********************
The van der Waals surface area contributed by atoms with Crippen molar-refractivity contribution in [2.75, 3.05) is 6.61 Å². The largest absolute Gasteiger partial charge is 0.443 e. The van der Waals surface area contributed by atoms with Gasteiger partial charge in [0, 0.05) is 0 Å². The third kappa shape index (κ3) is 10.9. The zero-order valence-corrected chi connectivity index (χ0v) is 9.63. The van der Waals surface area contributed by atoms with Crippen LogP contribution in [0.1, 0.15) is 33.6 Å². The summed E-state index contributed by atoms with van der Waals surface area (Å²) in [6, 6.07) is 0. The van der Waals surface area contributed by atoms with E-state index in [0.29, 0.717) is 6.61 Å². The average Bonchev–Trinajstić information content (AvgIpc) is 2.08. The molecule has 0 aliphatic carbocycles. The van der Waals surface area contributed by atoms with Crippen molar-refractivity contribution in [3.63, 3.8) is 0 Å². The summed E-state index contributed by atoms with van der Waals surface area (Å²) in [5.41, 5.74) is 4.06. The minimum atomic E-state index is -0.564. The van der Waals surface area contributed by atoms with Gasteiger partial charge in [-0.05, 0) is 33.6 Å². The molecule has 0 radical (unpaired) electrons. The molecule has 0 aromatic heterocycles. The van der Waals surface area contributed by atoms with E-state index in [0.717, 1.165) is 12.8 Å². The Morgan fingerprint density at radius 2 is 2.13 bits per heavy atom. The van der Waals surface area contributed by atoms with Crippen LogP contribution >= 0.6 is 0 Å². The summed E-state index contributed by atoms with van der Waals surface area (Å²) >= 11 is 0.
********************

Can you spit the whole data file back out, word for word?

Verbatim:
The van der Waals surface area contributed by atoms with Crippen molar-refractivity contribution in [2.75, 3.05) is 6.61 Å². The largest absolute Gasteiger partial charge is 0.443 e. The van der Waals surface area contributed by atoms with Gasteiger partial charge in [0, 0.05) is 0 Å². The third kappa shape index (κ3) is 10.9. The zero-order valence-corrected chi connectivity index (χ0v) is 9.63. The van der Waals surface area contributed by atoms with Crippen LogP contribution in [0.1, 0.15) is 33.6 Å². The summed E-state index contributed by atoms with van der Waals surface area (Å²) in [6, 6.07) is 0. The van der Waals surface area contributed by atoms with E-state index in [0.29, 0.717) is 6.61 Å². The average Bonchev–Trinajstić information content (AvgIpc) is 2.08. The molecule has 0 aliphatic carbocycles. The van der Waals surface area contributed by atoms with Crippen molar-refractivity contribution in [3.63, 3.8) is 0 Å². The summed E-state index contributed by atoms with van der Waals surface area (Å²) in [5.41, 5.74) is 4.06. The minimum atomic E-state index is -0.564. The van der Waals surface area contributed by atoms with Gasteiger partial charge in [-0.05, 0) is 33.6 Å². The molecule has 0 radical (unpaired) electrons. The molecule has 0 aromatic heterocycles. The van der Waals surface area contributed by atoms with E-state index in [0.717, 1.165) is 12.8 Å². The Morgan fingerprint density at radius 2 is 2.13 bits per heavy atom. The van der Waals surface area contributed by atoms with Crippen LogP contribution >= 0.6 is 0 Å². The summed E-state index contributed by atoms with van der Waals surface area (Å²) >= 11 is 0.